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Press Release 
Chris Moseki  
 
2013/01/10 
 

Research shows risks faced by climate change ‘hotspots’

Water Research Commission (WRC) study confirms that communities with low socio-economic status, based on income, education and housing type are most vulnerable to climate change as they do not have the capacity or resources to protect themselves or their properties from possible impacts. This emanated from a WRC research project contracted by the Centre for Water Resources Research (CWRR) at the University of KwaZulu-Natal (UKZN).

Environmental hydrologist, Sabine Stuart-Hill, of the CWRR presented the research findings at the 16th National Hydrology Symposium, held in Pretoria.

The project aimed to, firstly, identify which communities are most sensitive to climate change due to their socio-economic status; secondly, investigate how able those communities are to respond to the risks imposed on them; and thirdly, define what the risks are that these communities are most exposed to.

The importance of a community’s ability to make informed decisions about the risk climate change imposes on them and their ability to use this information to protect themselves against the threats, or react and recover from the effects of the threats.

“People who are directly dependent on resources around them are more likely to be affected by any changes in the availability and distribution of those resources,” said Stuart-Hill. Those living next to a river, for example, are at greater risk to increased runoff and flooding.

The research was done on the Mgeni catchment, in KwaZulu-Natal, where a projected increase in annual rainfall is predicted; and the Berg catchment, in the Western Cape, where decreases in annual rainfall is predicted. The Mgeni catchment includes two major cities, Pietermaritzburg and Durban, while the Berg catchment includes Cape Town. Both catchments comprise a mixture of land uses, including urban settlement, rural areas, subsistence and commercial farming as well as various open spaces to degraded areas.

Both catchments have high density settlements characterising urban settlement patterns, implying that a large number of people, living in a relatively small area, are vulnerable to climate change impacts. “Urban migration may have a negative effect on people’s ability to adapt to climate change as they experience disruptions in social structure and lose traditional practices,” explained Stuart-Hill. “This presents a challenge to city managers and decision-makers to help protect a large number of highly vulnerable people.”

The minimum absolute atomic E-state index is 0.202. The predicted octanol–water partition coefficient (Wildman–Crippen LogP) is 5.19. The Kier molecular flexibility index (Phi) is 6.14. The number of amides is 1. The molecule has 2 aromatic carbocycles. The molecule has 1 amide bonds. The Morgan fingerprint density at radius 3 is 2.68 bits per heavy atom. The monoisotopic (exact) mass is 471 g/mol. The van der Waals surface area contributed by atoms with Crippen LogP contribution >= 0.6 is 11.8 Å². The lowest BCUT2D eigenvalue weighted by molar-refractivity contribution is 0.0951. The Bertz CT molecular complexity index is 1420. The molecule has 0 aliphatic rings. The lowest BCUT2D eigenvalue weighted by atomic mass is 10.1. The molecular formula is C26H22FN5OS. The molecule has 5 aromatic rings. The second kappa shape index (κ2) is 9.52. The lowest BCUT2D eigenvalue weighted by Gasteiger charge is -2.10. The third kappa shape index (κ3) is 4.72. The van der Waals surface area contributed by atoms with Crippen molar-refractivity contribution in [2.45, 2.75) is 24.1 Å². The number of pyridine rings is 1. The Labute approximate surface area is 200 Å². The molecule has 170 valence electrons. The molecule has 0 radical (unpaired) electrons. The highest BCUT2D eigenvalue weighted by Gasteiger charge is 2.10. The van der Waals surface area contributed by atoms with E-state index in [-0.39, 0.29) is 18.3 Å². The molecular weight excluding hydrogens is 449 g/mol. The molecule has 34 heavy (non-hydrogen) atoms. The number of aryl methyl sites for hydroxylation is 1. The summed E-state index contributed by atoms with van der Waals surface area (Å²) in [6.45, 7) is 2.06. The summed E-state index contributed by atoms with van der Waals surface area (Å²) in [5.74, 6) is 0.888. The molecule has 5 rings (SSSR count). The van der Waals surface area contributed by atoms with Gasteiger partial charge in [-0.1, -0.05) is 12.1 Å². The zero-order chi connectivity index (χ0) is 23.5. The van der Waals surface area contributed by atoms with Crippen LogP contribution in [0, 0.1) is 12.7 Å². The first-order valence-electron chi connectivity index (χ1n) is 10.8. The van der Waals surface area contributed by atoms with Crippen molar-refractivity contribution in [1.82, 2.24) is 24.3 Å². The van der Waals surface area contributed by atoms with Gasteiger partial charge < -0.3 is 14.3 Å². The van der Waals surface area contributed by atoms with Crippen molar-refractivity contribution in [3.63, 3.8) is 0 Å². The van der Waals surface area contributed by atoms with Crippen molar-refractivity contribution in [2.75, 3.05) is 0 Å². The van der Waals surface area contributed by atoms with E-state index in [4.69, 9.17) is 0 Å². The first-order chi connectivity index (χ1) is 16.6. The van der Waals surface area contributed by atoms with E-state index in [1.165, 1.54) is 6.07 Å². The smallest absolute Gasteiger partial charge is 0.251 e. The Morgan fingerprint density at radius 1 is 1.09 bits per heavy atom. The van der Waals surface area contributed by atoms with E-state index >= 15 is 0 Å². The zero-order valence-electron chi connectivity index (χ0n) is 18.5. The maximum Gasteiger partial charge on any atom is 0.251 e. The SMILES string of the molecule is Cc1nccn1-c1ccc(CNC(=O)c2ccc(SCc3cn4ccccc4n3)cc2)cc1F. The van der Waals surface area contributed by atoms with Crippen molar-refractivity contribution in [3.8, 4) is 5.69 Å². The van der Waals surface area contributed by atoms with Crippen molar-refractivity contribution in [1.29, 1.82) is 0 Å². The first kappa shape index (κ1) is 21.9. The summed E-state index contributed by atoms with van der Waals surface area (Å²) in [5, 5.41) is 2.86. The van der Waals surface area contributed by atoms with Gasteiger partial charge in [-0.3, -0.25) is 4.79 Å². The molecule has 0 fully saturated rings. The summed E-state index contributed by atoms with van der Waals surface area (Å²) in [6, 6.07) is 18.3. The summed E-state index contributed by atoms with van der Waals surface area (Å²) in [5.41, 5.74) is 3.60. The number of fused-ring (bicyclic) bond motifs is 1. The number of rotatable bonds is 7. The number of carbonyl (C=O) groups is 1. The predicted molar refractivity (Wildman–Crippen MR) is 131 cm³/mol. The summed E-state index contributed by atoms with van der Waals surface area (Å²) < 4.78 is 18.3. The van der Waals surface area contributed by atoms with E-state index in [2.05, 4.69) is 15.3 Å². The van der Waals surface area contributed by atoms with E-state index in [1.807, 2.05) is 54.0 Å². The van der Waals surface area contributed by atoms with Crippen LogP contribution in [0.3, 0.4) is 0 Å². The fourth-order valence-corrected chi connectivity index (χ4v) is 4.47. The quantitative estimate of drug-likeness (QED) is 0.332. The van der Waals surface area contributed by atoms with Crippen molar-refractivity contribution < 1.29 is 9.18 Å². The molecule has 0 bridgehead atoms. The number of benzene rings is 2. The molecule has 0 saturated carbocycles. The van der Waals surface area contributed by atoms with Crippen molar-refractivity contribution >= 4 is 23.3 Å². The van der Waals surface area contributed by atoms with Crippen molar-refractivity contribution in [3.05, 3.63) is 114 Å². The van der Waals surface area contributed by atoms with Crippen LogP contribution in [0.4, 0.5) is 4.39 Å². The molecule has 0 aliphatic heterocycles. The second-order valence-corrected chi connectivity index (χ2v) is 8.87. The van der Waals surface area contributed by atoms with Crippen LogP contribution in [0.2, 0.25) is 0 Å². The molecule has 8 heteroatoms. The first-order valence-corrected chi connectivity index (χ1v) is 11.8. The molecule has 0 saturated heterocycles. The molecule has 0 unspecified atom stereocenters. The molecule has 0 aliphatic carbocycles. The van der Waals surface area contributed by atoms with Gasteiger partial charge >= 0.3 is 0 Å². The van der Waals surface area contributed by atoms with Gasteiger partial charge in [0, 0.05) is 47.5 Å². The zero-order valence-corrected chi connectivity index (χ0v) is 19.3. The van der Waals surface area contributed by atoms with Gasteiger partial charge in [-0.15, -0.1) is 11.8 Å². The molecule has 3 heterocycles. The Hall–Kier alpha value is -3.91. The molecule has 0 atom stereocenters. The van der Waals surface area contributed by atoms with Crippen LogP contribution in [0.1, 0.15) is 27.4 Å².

Furthermore, the research showed that often the communities least able to adapt were also those most sensitive and exposed to climate change, partly also due to patterns of urban migration, legacies of past legislation and the urban structure of society.

Families in traditional or informal households are at greater risk due to flooding as the buildings materials and structure lack the structural integrity to withstand the pressures of flood water. This of particular concern in the Mgeni catchment, where large projected changed in three-day flood events are predicted, especially in the interior around Pietermaritzburg, where a large number of informal houses are still to be found.

Communities in the Mgeni catchment were found to be more reliant on open sources of water than communities in the Berg catchment. While streamflow is projected to increase in the Mgeni catchment as a result of projected climate change, this streamflow may become more variable. In the Berg catchment, the problems is rather of too little water as annual streamflow is projected to decrease between 10% and 20%, resulting in less water being available in rivers and dams.

Using open water also has various social and health issues, such as risk to waterborne diseases. In Mgeni catchment, many communities have a major river running through them, leaving them vulnerable to risks of flooding.

“The need to reduce the number of people relying on open water sources is imperative in both catchments as these people are using an unsafe water sources and are at risk to changes in water quality and quantity,” said Stuart-Hill.  While rainwater tanks and groundwater extraction may be viable alternative water sources in Mgeni catchment, the latter may not be a viable option even to those already making use of boreholes in the Berg catchment, as a decrease in recharge of groundwater is predicted due to climate change.

Overall, the results showed far higher levels of vulnerability in the Mgeni than the Berg catchment. This is based mainly on low income and education levels as well as high population densities in the Mgeni catchment. However, each catchment presents a different set of challenges to municipal managers and different adaptation plans will be required.

By identifying which communities are vulnerable to climate change researchers can provide planners with a starting point on where to focus specific adaptation options and offer insight into which adaptation strategies are most viable for each location.

Contact: WRC Research Manager, Water Resource and Climate Change

Tel: 012 330 0340 or email: chrism@wrc.org.za

Project Leader: Sabine Stuart-Hill, Environmental Hydrologist, University of KwaZulu-Natal. Tel: +27 33 260 5460 or email: Stuart-Hills@ukzn.ac.za

 

 

 

 

 

 
     
 
Umgeni Catchment, EThekwini –Picture by Lani van Vuuren
 
 
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